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Popular antivirus software allegedly tied to Russian intelligence

U.S. government agencies have been purging Kaspersky anti-virus software from their computers since mid-September. (WBMA)

Jared Sluss and Aiden Ryan are studying together at the Red Cat Coffee House for their upcoming college exam. Both are using laptops with out-of-date anti-virus programs. But Jared has no plans to buy Kaspersky software in the wake of the company’s alleged ties to Russian intelligence.

“I guess it’s more of a protectionist mindset,” Sluss said. “I just wouldn’t take the chance. Because if it ends up being true, then I have to re-download something else and have to pay extra money for it. So, it really comes down to why take that chance?"

Aiden says she’ll do more research before considering Kaspersky software for her computer.

“If I see there is some very strong evidence for them being Russian intelligence, then I probably wouldn’t and would probably just keep no software on my computer,” she said.

U.S. government agencies purging Kaspersky software from computers

U.S. government agencies have been purging Kaspersky anti-virus software from their computers since mid-September. That’s after the Department of Homeland Security said it’s “concerned about ties between certain Kaspersky officials and Russian intelligence.”

The agency said: “The risk that the Russian government, whether acting on its own or in collaboration with Kaspersky, could capitalize on access provided by Kaspersky products directly implicates U.S. national security.”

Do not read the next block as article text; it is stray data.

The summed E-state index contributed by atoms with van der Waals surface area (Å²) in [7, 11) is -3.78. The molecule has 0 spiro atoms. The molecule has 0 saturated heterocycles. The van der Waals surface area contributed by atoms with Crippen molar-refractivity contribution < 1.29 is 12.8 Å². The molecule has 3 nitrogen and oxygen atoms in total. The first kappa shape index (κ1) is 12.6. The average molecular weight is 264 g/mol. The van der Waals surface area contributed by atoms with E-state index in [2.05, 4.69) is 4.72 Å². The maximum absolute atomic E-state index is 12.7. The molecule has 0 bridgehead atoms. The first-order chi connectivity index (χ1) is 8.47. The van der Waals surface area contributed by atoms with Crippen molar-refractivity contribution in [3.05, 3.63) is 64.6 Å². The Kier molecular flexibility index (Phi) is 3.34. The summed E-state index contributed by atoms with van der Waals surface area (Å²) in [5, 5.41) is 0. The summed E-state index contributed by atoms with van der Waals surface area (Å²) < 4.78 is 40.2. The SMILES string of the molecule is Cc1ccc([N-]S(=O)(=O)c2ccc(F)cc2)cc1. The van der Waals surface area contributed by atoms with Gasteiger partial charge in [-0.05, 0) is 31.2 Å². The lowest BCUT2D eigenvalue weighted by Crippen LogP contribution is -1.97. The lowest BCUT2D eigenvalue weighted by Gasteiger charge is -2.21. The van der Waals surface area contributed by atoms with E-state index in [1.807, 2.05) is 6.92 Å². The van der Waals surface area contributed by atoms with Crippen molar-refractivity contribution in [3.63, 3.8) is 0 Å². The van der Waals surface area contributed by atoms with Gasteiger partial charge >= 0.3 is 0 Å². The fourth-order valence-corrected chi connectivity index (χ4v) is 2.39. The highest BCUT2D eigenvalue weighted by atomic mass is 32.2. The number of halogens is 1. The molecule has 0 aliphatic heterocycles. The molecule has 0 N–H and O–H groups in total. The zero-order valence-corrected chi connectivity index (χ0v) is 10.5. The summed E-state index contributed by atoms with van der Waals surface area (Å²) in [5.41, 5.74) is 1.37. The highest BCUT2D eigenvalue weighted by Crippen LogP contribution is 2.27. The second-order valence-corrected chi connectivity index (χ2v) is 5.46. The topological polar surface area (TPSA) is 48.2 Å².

Major retailers take action

Right now, you can buy Kaspersky software through Amazon.com, or directly from the company’s website. We picked up this Kaspersky software at a local Walmart. But in recent months, Best Buy, Office Depot, Office Max, Staples and Target have either stopped selling or are phasing out Kaspersky products.

Kaspersky claims to have 400 million users. So, what should you do if you have the company’s software on your computer?

Pablo Garcia is a cyber security expert and CEO of FFRI North America.

“Unless you’re a defense contractor working for the DOD, military, or handling classified information, I don’t think you need to be too concerned running Kaspersky on your local desktop,” Garcia said.

“It’s concerning and thankful that I haven’t bought into that program,” Sluss said.

Kaspersky Lab’s response

Here’s what Kaspersky Lab said about the controversy:

“Kaspersky Lab does not have any inappropriate ties to any government, including Russia, and has never helped any government with its cyber espionage efforts.”

The company added, “The only conclusion seems to be that the company remains caught in the middle of an ongoing geopolitical fight.”

Meantime, Kaspersky’s CEO Eugene Kaspersky, recently tweeted that he visited 11 countries telling customers that his company isn’t spying.

Should you remove Kaspersky software from your computer?

Garcia says that’s a matter of personal choice.

If you do want to uninstall it, here’s how:

On an Apple computer, dump in in the trash and empty the trash.

For a PC with Windows software, click uninstall program.

It’s that’s simple.

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